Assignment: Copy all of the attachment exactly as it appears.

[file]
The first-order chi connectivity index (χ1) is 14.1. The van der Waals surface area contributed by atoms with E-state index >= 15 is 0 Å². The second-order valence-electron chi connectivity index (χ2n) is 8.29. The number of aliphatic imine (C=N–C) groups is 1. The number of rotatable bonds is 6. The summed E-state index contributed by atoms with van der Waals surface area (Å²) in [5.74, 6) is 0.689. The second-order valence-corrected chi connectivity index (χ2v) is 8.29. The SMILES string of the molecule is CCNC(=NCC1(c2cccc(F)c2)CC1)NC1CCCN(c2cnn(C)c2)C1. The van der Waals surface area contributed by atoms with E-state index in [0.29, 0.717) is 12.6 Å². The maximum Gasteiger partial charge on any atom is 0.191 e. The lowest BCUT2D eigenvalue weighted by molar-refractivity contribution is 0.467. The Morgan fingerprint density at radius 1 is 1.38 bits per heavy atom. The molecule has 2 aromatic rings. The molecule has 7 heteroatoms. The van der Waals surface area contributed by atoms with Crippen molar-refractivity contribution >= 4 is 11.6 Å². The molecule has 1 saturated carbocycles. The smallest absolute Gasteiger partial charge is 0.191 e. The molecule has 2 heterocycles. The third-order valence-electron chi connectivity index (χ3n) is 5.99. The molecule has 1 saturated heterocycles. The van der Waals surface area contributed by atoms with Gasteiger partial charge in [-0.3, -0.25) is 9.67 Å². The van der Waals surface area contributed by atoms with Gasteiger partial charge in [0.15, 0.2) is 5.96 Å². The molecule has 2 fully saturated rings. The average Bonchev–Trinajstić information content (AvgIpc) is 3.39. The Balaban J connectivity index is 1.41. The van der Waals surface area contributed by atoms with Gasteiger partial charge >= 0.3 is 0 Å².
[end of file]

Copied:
The first-order chi connectivity index (χ1) is 14.1. The van der Waals surface area contributed by atoms with E-state index >= 15 is 0 Å². The second-order valence-electron chi connectivity index (χ2n) is 8.29. The number of aliphatic imine (C=N–C) groups is 1. The number of rotatable bonds is 6. The summed E-state index contributed by atoms with van der Waals surface area (Å²) in [5.74, 6) is 0.689. The second-order valence-corrected chi connectivity index (χ2v) is 8.29. The SMILES string of the molecule is CCNC(=NCC1(c2cccc(F)c2)CC1)NC1CCCN(c2cnn(C)c2)C1. The van der Waals surface area contributed by atoms with E-state index in [0.29, 0.717) is 12.6 Å². The maximum Gasteiger partial charge on any atom is 0.191 e. The lowest BCUT2D eigenvalue weighted by molar-refractivity contribution is 0.467. The Morgan fingerprint density at radius 1 is 1.38 bits per heavy atom. The molecule has 2 aromatic rings. The molecule has 7 heteroatoms. The van der Waals surface area contributed by atoms with Crippen molar-refractivity contribution >= 4 is 11.6 Å². The molecule has 1 saturated carbocycles. The smallest absolute Gasteiger partial charge is 0.191 e. The molecule has 2 heterocycles. The third-order valence-electron chi connectivity index (χ3n) is 5.99. The molecule has 1 saturated heterocycles. The van der Waals surface area contributed by atoms with Gasteiger partial charge in [-0.3, -0.25) is 9.67 Å². The van der Waals surface area contributed by atoms with Gasteiger partial charge in [0.15, 0.2) is 5.96 Å². The molecule has 2 fully saturated rings. The average Bonchev–Trinajstić information content (AvgIpc) is 3.39. The Balaban J connectivity index is 1.41. The van der Waals surface area contributed by atoms with Gasteiger partial charge >= 0.3 is 0 Å².